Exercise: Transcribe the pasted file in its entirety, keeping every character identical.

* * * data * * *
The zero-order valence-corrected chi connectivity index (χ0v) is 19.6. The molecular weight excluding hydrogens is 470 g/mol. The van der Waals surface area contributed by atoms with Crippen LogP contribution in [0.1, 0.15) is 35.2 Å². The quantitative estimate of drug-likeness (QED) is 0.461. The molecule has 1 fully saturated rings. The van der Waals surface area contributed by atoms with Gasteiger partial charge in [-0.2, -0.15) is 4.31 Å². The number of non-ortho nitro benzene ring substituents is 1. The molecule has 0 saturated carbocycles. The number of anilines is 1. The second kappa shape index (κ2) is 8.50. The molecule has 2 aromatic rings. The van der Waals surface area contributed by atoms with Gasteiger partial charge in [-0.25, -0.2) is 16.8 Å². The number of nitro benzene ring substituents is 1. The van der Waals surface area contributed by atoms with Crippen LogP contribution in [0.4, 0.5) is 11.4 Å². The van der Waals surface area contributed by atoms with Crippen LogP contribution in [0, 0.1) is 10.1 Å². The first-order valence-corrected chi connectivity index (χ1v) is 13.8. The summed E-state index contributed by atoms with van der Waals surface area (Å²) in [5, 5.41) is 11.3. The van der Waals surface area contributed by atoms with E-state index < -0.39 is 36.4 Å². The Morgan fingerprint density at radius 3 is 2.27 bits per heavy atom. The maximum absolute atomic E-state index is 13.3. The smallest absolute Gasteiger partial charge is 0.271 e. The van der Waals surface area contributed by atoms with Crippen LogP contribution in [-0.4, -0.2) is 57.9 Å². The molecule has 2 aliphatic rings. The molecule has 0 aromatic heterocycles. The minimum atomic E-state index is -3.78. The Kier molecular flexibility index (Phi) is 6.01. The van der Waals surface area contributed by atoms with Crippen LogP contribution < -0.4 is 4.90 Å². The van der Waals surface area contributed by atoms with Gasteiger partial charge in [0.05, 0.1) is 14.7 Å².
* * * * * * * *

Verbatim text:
The zero-order valence-corrected chi connectivity index (χ0v) is 19.6. The molecular weight excluding hydrogens is 470 g/mol. The van der Waals surface area contributed by atoms with Crippen LogP contribution in [0.1, 0.15) is 35.2 Å². The quantitative estimate of drug-likeness (QED) is 0.461. The molecule has 1 fully saturated rings. The van der Waals surface area contributed by atoms with Gasteiger partial charge in [-0.2, -0.15) is 4.31 Å². The number of non-ortho nitro benzene ring substituents is 1. The molecule has 0 saturated carbocycles. The number of anilines is 1. The second kappa shape index (κ2) is 8.50. The molecule has 2 aromatic rings. The van der Waals surface area contributed by atoms with Gasteiger partial charge in [-0.25, -0.2) is 16.8 Å². The number of nitro benzene ring substituents is 1. The van der Waals surface area contributed by atoms with Crippen LogP contribution in [0.4, 0.5) is 11.4 Å². The van der Waals surface area contributed by atoms with Crippen LogP contribution in [0, 0.1) is 10.1 Å². The first-order valence-corrected chi connectivity index (χ1v) is 13.8. The summed E-state index contributed by atoms with van der Waals surface area (Å²) in [5, 5.41) is 11.3. The van der Waals surface area contributed by atoms with E-state index < -0.39 is 36.4 Å². The Morgan fingerprint density at radius 3 is 2.27 bits per heavy atom. The maximum absolute atomic E-state index is 13.3. The smallest absolute Gasteiger partial charge is 0.271 e. The van der Waals surface area contributed by atoms with Crippen LogP contribution in [-0.4, -0.2) is 57.9 Å². The molecule has 2 aliphatic rings. The molecule has 0 aromatic heterocycles. The minimum atomic E-state index is -3.78. The Kier molecular flexibility index (Phi) is 6.01. The van der Waals surface area contributed by atoms with Crippen LogP contribution < -0.4 is 4.90 Å². The van der Waals surface area contributed by atoms with Gasteiger partial charge in [0.05, 0.1) is 14.7 Å².